It was Richard Wilhelm’s 1924 German translation of the I Ching and especially the English translation of the German by the Jungian Cary F. Baynes in 1950 that transformed the text from Sinological arcana to international celebrity. Wilhelm, like Legge, was a missionary in China, but unlike Legge was an ardent believer in the Wisdom of the East, with China the wisest of all. The “relentless mechanization and rationalization of life in the West” needed the “Eastern adhesion to a natural profundity of soul.” His mission was to “join hands in mutual completion,” to uncover the “common foundations of humankind” in order to “find a core in the innermost depth of the humane, from where we can tackle…the shaping of life.”
Wilhelm’s translation relied heavily on late, Song Dynasty Neo-Confucian interpretations of the text. In the name of universality, specifically Chinese referents were given general terms, and the German edition had scores of footnotes noting “parallels” to Goethe, Kant, the German Romantics, and the Bible. (These were dropped for the English-language edition.) The text was oddly presented twice: the first time with short commentaries, the second time with more extended ones. The commentaries were undifferentiated amalgams of various Chinese works and Wilhelm’s own meditations. (Needham thought that the edition belonged to the “Department of Utter Confusion”: “Wilhelm seems to be the only person…who knew what it was all about.”)
The book carried an introduction by Carl Jung, whom Wilhelm considered “in touch with the findings of the East [and] in accordance with the views of the oldest Chinese wisdom.” (One proof was Jung’s male and female principles, the anima and the animus, which Wilhelm connected to yin and yang.) Some of Jung’s assertions are now embarrassing. (“It is a curious fact that such a gifted and intelligent people as the Chinese have never developed what we call science.”) But his emphasis on chance—or synchronicity, the Jungian, metaphysical version of chance—as the guiding principle for a sacred book was, at the time, something unexpected, even if, for true believers, the I Ching does not operate on chance at all.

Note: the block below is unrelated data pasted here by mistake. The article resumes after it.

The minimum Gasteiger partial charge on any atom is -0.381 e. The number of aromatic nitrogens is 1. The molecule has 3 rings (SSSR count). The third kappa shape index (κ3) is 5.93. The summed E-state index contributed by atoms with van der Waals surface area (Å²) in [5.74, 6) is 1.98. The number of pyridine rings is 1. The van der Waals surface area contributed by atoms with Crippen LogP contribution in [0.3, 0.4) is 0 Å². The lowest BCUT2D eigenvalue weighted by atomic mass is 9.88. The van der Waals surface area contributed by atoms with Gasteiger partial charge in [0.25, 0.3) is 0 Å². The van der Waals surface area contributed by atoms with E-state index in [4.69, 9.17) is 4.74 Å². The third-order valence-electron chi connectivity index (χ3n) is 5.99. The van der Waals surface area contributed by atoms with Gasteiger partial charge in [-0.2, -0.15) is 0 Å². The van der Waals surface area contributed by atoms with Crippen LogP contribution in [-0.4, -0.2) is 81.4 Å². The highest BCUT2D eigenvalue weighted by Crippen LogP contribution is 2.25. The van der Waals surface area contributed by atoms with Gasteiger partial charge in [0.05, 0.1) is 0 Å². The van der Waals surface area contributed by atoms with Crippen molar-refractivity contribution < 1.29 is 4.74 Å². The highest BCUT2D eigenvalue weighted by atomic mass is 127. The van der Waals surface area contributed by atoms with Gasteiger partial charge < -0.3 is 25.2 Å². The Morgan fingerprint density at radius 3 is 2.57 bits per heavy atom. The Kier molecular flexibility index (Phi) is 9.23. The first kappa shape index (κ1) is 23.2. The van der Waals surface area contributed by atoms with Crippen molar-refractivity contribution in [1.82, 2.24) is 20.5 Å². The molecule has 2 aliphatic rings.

The Wilhelm/Baynes Bollingen edition was a sensation in the 1950s and 1960s. Octavio Paz, Allen Ginsberg, Jorge Luis Borges, and Charles Olson, among many others, wrote poems inspired by its poetic language. Fritjof Capra in The Tao of Physics used it to explain quantum mechanics and Terence McKenna found that its geometrical patterns mirrored the “chemical waves” produced by hallucinogens. Others considered its binary system of lines a prototype for the computer. Philip K. Dick and Raymond Queneau based novels on it; Jackson Mac Low and John Cage invented elaborate procedures using it to generate poems and musical compositions.
It is not difficult to recuperate how thrilling the arrival of the I Ching was both to the avant-gardists, who were emphasizing process over product in art, and to the anti-authoritarian counterculturalists. It brought, not from the soulless West, but from the mysterious East, what Wilhelm called “the seasoned wisdom of thousands of years.” It was an ancient book without an author, a cyclical configuration with no beginning or end, a religious text with neither exotic gods nor priests to whom one must submit, a do-it-yourself divination that required no professional diviner. It was a self-help book for those who wouldn’t be caught reading self-help books, and moreover one that provided an alluring glimpse of one’s personal future. It was, said Bob Dylan, “the only thing that is amazingly true.”
——民国一百零六年 季冬 腊月 老猫
——民国一百零六年 季冬 腊月 老猫